Hong Kong government must stop giving Ocean Park and Disneyland a free ride
Albert Cheng says the 2018 Hong Kong budget has failed to deliver, and it’s time the government reassessed the city’s two loss-making theme parks that do not live up to their promises to the public
The 2018 budget has made Paul Chan Mo-po the worst financial secretary in the history of Hong Kong. With a surplus of HK$138 billion, the government trumpeted the new budget as a giveaway; however, it has received a record low rating in the latest public opinion survey. People are taking a dig at Chan for his allocation of a huge sum of money – 40 per cent of the surplus – but expending a disproportionate effort on trivial matters. Recent annual budgets have been drifting further and further away from fostering Hong Kong’s economic development.
The most controversial “relief measure” is the 10,000 free Ocean Park tickets for students, clearly a cover for bailing out the loss-making park ,which is managed by the bigwigs who supported Carrie Lam in the chief executive election. Although sources claimed the measure was suggested by the Democratic Alliance for the Betterment and Progress of Hong Kong, Chan, who was foolish enough to adopt the suggestion, has only himself to blame. No one is against benefiting students; however, Ocean Park is a statutory non-profit-making public entity. The park’s construction was funded by the Jockey Club with the land provided at zero cost.
Ocean Park bears the duty of educating the public about marine life. However, it seems to be targeting more visitors by expanding its entertainment rides, which defeats its initial purpose. Hence, the park should separate its entrance fee into two tiers – education and entertainment – to benefit students with an affordable entrance fee while sustaining the theme park by charging visitors a regular price.
In the past decade, the non-profit park has turned into a profit-oriented enterprise. Since it raised the entrance fee in July 2009, management has deviated from the initial agreement with the government. A spokesperson has said the theme park would not need any government funding.
Loss-making Disneyland is worth pinpointing as well. Disneyland has already lost over HK$900 million in the past eight years. Shamelessly, the Walt Disney Company has been charging an annual franchise and management fee – HK$59 million this year.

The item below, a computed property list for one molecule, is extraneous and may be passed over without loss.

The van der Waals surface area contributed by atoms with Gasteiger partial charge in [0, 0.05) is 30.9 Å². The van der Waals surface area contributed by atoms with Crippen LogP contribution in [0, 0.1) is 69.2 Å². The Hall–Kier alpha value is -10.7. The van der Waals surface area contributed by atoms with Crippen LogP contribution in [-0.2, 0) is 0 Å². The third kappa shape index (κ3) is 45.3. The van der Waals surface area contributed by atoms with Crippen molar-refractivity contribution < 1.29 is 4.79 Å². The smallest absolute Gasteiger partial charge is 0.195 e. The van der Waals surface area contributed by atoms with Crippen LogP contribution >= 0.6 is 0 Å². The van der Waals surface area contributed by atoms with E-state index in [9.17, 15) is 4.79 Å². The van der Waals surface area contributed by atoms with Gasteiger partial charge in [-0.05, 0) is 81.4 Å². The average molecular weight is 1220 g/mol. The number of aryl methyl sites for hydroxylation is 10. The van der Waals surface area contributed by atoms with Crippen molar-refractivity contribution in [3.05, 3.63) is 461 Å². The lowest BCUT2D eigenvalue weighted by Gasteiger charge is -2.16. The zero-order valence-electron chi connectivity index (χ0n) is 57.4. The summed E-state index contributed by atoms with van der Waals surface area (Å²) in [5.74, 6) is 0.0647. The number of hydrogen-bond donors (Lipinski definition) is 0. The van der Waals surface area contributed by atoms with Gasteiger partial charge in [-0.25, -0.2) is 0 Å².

Regardless of the charges and losses, the ultra-small-scale park has contributed very little to Hong Kong’s tourism. Disneyland in Hong Kong was expected to follow the successful footprints of Los Angeles and Florida. However, it has turned out to be a small and dull theme park which lacks distinctiveness. It fails to stand out and attract visitors, especially after the one in Shanghai opened.
If Hong Kong Disneyland refuses to develop new ideas, its losses are doomed to continue. The park should consider fine-tuning its position from only featuring classic cartoon characters to offering exciting amusement rides as well. This would expand its market from children and families to young adults and grown-ups. However, as Hong Kong Disneyland has only focused on its hotel business, this is unlikely to be adopted. Some critics suggest the government should demolish Disneyland and use the land for housing.
This is a sensible suggestion. The unprofitable theme park has become negative equity for Hong Kong. It occupies 0.1 per cent of the 1,100 square kilometres of the city’s total area, equal to 36 Taikoo Shings. The area is easily accessible by public transport, which makes it an ideal site to ease the intense housing demands.
This proposal is more economical and would be easier to accomplish than reclaiming land at Plover Cove and the Fanling golf course. If the government is dedicated to solving the housing problem in Hong Kong, Disneyland should be demolished and its land reclaimed for houses, which would benefit the city as a whole.
Albert Cheng King-hon is a political commentator. [email protected]